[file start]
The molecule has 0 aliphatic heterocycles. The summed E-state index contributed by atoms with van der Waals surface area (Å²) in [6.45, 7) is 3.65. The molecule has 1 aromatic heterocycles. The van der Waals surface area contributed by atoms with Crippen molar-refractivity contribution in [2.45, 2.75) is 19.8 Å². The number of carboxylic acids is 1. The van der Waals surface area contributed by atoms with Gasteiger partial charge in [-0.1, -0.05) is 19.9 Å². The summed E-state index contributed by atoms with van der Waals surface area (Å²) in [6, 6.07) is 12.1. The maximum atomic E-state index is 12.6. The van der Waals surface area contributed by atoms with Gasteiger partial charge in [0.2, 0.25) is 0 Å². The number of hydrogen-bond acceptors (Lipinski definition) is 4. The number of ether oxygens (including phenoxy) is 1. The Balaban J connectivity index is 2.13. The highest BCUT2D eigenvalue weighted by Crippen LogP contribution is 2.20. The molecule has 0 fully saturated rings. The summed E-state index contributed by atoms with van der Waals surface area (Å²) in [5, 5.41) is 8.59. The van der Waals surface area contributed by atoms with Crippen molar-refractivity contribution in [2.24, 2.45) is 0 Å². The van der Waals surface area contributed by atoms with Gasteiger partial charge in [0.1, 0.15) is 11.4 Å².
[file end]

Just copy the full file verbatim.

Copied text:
The molecule has 0 aliphatic heterocycles. The summed E-state index contributed by atoms with van der Waals surface area (Å²) in [6.45, 7) is 3.65. The molecule has 1 aromatic heterocycles. The van der Waals surface area contributed by atoms with Crippen molar-refractivity contribution in [2.45, 2.75) is 19.8 Å². The number of carboxylic acids is 1. The van der Waals surface area contributed by atoms with Gasteiger partial charge in [-0.1, -0.05) is 19.9 Å². The summed E-state index contributed by atoms with van der Waals surface area (Å²) in [6, 6.07) is 12.1. The maximum atomic E-state index is 12.6. The van der Waals surface area contributed by atoms with Gasteiger partial charge in [0.2, 0.25) is 0 Å². The number of hydrogen-bond acceptors (Lipinski definition) is 4. The number of ether oxygens (including phenoxy) is 1. The Balaban J connectivity index is 2.13. The highest BCUT2D eigenvalue weighted by Crippen LogP contribution is 2.20. The molecule has 0 fully saturated rings. The summed E-state index contributed by atoms with van der Waals surface area (Å²) in [5, 5.41) is 8.59. The van der Waals surface area contributed by atoms with Crippen molar-refractivity contribution in [2.24, 2.45) is 0 Å². The van der Waals surface area contributed by atoms with Gasteiger partial charge in [0.1, 0.15) is 11.4 Å².